Have a quick JS question. What is the difference between math.round and parseInt?

I made a JS script to sum the inverses of prompted numbers:

```
<script type="text/javascript">
var numRep = prompt("How many repetitions would you like to run?");
var sum = 0;
var count = 0;
var i = 1; //variable i becomes 1
while (i <= numRep) {// repeat 5 times
var number = prompt("Please enter a non zero integer");
if(number==0){
document.write("Invalid Input <br>");
count++;
}
else{
document.write("The inverse is: " + 1/number + "<br>");
sum = sum + (1/parseInt(number)); //add number to the sum
}
i++; //increase i by 1
}
if (sum==0){
document.write("You did not enter valid input");}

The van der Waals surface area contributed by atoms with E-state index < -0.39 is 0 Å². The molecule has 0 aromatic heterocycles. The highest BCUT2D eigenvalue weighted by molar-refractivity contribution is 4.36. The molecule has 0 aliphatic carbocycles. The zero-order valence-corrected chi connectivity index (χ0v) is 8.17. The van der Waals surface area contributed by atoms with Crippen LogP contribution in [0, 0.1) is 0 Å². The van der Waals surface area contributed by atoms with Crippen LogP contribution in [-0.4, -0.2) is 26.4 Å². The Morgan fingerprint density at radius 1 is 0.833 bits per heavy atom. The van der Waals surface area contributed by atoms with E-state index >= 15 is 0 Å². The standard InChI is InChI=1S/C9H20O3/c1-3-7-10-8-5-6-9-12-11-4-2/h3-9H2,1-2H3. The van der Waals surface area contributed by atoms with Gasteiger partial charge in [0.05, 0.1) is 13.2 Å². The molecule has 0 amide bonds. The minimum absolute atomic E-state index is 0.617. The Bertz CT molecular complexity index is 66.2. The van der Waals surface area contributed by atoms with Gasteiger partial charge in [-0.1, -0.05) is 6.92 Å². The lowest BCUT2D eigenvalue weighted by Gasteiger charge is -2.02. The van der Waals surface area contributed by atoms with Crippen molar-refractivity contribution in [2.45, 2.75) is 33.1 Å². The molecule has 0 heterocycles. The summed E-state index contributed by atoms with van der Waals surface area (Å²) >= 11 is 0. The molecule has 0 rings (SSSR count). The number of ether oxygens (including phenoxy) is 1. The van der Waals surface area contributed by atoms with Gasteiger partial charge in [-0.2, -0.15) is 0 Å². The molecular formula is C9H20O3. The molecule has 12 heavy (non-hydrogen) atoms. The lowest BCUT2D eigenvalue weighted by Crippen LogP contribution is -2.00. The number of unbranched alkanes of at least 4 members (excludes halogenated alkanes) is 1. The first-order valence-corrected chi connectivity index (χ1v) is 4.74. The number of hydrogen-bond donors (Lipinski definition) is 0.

else { document.write("The sum of the inverses is: " + sum); //display sum
}
</script></body></html>
```

and it uses parseInt. If I wanted to makeit use math.round, is there anything else I need to do so that It knows to limit the number of decimal places accordingly?

In other words, does math.round have to be formatted in a certain way?

`parseInt`

converts a string to an integer, whereas`Math.round()`

- well - rounds a floating point number. – Linus Kleen Nov 17 '11 at 16:42`Math.floor(float)`

is faster and numerically do the same tham`parseInt(float)`

.The question is error-prone, the equivalence is withfloor, not withround. – Peter Krauss Sep 29 '19 at 1:26